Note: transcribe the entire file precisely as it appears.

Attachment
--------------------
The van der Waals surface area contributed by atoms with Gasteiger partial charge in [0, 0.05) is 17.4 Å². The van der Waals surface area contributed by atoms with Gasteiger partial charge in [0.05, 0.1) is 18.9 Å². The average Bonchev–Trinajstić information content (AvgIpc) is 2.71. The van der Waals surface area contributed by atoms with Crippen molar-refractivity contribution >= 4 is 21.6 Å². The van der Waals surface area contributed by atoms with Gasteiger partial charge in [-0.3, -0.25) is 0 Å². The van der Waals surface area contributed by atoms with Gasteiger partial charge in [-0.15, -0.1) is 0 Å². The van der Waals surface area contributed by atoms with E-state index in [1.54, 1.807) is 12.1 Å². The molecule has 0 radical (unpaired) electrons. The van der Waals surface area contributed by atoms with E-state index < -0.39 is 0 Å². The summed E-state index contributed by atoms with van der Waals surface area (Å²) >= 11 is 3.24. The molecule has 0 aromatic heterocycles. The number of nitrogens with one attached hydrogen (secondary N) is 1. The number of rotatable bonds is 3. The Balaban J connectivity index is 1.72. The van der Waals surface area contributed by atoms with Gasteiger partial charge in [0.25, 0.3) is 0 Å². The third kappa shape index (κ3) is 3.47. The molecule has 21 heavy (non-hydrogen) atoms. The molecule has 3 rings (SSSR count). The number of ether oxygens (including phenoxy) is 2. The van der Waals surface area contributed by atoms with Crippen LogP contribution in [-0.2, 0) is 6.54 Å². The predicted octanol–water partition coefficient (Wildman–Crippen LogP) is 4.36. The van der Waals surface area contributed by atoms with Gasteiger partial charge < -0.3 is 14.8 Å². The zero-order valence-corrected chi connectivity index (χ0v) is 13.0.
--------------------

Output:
The van der Waals surface area contributed by atoms with Gasteiger partial charge in [0, 0.05) is 17.4 Å². The van der Waals surface area contributed by atoms with Gasteiger partial charge in [0.05, 0.1) is 18.9 Å². The average Bonchev–Trinajstić information content (AvgIpc) is 2.71. The van der Waals surface area contributed by atoms with Crippen molar-refractivity contribution >= 4 is 21.6 Å². The van der Waals surface area contributed by atoms with Gasteiger partial charge in [-0.3, -0.25) is 0 Å². The van der Waals surface area contributed by atoms with Gasteiger partial charge in [-0.15, -0.1) is 0 Å². The van der Waals surface area contributed by atoms with E-state index in [1.54, 1.807) is 12.1 Å². The molecule has 0 radical (unpaired) electrons. The van der Waals surface area contributed by atoms with E-state index < -0.39 is 0 Å². The summed E-state index contributed by atoms with van der Waals surface area (Å²) >= 11 is 3.24. The molecule has 0 aromatic heterocycles. The number of nitrogens with one attached hydrogen (secondary N) is 1. The number of rotatable bonds is 3. The Balaban J connectivity index is 1.72. The van der Waals surface area contributed by atoms with Gasteiger partial charge in [0.25, 0.3) is 0 Å². The third kappa shape index (κ3) is 3.47. The molecule has 21 heavy (non-hydrogen) atoms. The molecule has 3 rings (SSSR count). The number of ether oxygens (including phenoxy) is 2. The van der Waals surface area contributed by atoms with Crippen LogP contribution in [-0.2, 0) is 6.54 Å². The predicted octanol–water partition coefficient (Wildman–Crippen LogP) is 4.36. The van der Waals surface area contributed by atoms with Gasteiger partial charge < -0.3 is 14.8 Å². The zero-order valence-corrected chi connectivity index (χ0v) is 13.0.